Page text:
The company aims to offering safer, cheaper and faster service, reducing human exposure in harsh environments, to perform repeatable tasks.
Fostering Breakthrough Innovation
Remote supervision and real-time image processing toolbox are the two innovations the company is especially proud of. While remote supervision assures that all the software runs in real-time are embedded onto the vehicle, with reliable communication link with the shore, real–time image processing toolbox is still at the development stage. The company feels that its next challenge is residency, and it is now trying to increase underwater immersion durations, which creates more unknown scenario to deal with.
Building scalability, Forssea announced new collaboration with IXBLUE to deploy the AGILE LBL solution and entered pre-qualification program with TOTAL in January 2019. The company announced new collaboration with DEEPOCEAN to develop autonomous underwater ROV systems in March 2019, and in April 2019, it partnered with STR to deploy visual positioning technology worldwide. In October 2019, Forssea completed two trials of visual positioning technology during the summer.
Instilling the Right Approach for Innovation
AI and Deep Learning are very well adapted to machine vision, and Forssea is developing visual recognition and diagnosis features to add to its existing technology portfolio. The open source community is extraordinary, but the quantity of information can be hard to digest. Everything is more accessible; the need is the requirement of amazing engineers to sort things out.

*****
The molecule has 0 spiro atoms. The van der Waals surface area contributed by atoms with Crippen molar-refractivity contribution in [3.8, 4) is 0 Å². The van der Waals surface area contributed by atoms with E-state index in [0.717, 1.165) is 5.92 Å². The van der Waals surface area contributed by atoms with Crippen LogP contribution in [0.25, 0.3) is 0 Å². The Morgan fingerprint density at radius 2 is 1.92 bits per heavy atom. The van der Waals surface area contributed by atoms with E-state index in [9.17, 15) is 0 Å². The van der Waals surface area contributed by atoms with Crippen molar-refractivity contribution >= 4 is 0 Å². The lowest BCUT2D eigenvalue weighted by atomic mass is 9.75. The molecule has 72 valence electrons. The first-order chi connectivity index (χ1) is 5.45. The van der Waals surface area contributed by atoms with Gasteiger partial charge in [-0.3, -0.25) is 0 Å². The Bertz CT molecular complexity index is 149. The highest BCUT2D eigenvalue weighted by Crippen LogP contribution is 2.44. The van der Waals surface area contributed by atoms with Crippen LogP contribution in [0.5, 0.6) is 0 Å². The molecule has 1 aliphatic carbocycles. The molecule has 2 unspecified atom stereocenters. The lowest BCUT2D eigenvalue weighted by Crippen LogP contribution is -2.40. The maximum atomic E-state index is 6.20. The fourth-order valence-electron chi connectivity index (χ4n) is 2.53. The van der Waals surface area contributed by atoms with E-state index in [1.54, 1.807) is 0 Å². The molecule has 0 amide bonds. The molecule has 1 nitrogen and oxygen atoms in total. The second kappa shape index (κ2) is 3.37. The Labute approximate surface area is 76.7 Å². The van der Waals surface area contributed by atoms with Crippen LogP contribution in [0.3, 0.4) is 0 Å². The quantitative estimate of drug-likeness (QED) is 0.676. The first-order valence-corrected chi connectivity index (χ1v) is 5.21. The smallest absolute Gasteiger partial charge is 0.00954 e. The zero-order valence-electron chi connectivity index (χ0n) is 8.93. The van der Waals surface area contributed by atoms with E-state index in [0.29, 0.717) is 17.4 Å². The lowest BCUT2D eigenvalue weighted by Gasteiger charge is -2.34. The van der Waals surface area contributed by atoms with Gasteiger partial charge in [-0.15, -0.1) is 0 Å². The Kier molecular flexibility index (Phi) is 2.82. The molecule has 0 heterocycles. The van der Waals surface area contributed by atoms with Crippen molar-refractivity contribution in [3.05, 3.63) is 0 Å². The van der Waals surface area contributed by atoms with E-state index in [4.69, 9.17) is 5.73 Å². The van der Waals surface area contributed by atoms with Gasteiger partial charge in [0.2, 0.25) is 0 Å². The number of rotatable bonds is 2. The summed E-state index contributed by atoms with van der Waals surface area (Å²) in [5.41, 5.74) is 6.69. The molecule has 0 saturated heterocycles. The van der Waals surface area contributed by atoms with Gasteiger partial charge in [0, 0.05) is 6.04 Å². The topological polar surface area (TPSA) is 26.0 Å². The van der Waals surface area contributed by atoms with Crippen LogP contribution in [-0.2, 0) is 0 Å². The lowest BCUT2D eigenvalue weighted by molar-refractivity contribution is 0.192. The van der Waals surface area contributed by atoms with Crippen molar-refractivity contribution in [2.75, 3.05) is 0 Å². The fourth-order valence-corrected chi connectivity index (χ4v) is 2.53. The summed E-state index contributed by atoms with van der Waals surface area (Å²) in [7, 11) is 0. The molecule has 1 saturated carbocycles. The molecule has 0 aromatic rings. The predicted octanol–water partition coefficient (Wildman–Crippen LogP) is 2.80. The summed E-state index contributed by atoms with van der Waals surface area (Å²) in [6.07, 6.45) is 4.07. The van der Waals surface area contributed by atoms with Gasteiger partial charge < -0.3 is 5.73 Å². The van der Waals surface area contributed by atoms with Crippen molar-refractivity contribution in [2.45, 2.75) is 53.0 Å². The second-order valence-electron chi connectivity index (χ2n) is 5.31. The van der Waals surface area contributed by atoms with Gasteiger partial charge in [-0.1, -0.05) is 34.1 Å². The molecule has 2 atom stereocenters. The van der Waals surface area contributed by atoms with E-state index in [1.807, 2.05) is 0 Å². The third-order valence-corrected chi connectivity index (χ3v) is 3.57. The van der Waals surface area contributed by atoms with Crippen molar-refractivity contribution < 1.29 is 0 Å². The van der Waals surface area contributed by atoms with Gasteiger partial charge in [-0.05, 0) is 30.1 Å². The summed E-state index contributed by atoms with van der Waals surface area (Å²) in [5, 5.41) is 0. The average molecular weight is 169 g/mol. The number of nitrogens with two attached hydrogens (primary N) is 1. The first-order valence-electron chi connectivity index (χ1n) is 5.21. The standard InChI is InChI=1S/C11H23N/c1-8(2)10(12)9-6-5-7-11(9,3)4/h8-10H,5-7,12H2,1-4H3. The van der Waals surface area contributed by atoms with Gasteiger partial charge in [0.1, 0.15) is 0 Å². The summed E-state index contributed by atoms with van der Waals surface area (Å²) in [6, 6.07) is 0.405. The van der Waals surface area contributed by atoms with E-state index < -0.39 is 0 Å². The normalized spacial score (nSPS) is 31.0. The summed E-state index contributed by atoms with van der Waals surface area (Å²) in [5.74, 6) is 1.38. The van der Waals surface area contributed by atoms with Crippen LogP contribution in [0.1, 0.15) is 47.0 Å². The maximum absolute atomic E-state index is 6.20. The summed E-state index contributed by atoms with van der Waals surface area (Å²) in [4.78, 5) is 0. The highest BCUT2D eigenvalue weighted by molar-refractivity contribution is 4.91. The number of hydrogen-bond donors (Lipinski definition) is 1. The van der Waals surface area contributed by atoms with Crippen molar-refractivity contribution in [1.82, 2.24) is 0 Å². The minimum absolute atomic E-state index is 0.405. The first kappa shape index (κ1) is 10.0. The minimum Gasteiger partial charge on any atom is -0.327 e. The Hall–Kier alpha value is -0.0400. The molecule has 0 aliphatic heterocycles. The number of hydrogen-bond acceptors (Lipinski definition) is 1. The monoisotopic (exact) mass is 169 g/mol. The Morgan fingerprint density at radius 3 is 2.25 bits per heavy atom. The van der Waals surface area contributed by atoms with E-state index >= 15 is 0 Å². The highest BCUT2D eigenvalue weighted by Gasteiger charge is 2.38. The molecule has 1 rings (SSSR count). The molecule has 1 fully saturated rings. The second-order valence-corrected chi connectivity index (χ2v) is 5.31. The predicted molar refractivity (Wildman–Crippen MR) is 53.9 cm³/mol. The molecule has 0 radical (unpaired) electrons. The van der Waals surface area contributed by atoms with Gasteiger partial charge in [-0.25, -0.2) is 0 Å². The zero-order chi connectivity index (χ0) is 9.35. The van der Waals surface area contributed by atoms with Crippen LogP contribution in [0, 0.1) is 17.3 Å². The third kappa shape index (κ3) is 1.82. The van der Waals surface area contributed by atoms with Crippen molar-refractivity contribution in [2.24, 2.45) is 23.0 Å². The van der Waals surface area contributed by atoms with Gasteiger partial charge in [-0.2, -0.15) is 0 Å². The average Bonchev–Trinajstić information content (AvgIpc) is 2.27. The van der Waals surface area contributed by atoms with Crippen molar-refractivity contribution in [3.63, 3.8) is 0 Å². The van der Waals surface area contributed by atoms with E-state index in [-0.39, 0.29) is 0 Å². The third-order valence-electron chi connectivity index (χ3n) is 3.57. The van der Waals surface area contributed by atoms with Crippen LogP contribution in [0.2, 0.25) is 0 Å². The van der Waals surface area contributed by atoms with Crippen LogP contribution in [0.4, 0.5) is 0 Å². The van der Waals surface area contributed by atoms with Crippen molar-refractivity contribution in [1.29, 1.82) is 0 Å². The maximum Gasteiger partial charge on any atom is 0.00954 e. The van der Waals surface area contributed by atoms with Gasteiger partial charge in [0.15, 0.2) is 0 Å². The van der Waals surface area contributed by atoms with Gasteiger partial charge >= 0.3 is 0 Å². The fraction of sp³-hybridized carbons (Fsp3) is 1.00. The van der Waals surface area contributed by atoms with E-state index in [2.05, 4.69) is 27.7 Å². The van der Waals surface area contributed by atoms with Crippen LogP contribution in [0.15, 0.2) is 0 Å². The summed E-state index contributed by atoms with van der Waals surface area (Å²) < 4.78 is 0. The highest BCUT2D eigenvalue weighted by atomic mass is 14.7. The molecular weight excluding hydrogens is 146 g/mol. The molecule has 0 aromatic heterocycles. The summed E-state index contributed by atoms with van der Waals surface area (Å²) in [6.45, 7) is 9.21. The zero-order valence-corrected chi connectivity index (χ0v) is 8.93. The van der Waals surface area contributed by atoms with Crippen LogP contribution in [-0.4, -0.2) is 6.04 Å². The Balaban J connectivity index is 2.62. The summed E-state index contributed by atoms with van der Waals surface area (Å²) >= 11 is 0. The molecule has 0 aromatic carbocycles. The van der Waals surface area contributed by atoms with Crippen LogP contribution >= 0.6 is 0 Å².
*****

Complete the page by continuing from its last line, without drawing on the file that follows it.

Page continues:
“Machine learning and artificial intelligence are rarely used in the right context. Robotics algorithms can be very powerful as-well, and still not be using any so-called AI feature. Control-command laws have made huge progress, and processing capabilities now allows very complex real-time algorithms for mobile navigation and positioning. The current market innovation space allows anyone to play with AI, but using the right AI approach for the right use-case is another story”, Gautier said.
Recognitions for Proven Excellence
Forssea’s first vehicle has been designed with a very specific application in mind deploying and recovering underwater positioning networks on the seabed in the context of offshore drilling campaigns. This system is now being qualified by one Oil & Gas major. Recognizing its capabilities, Forssea received the innovation award at the MCE Deepwater Development conference in Milan last year.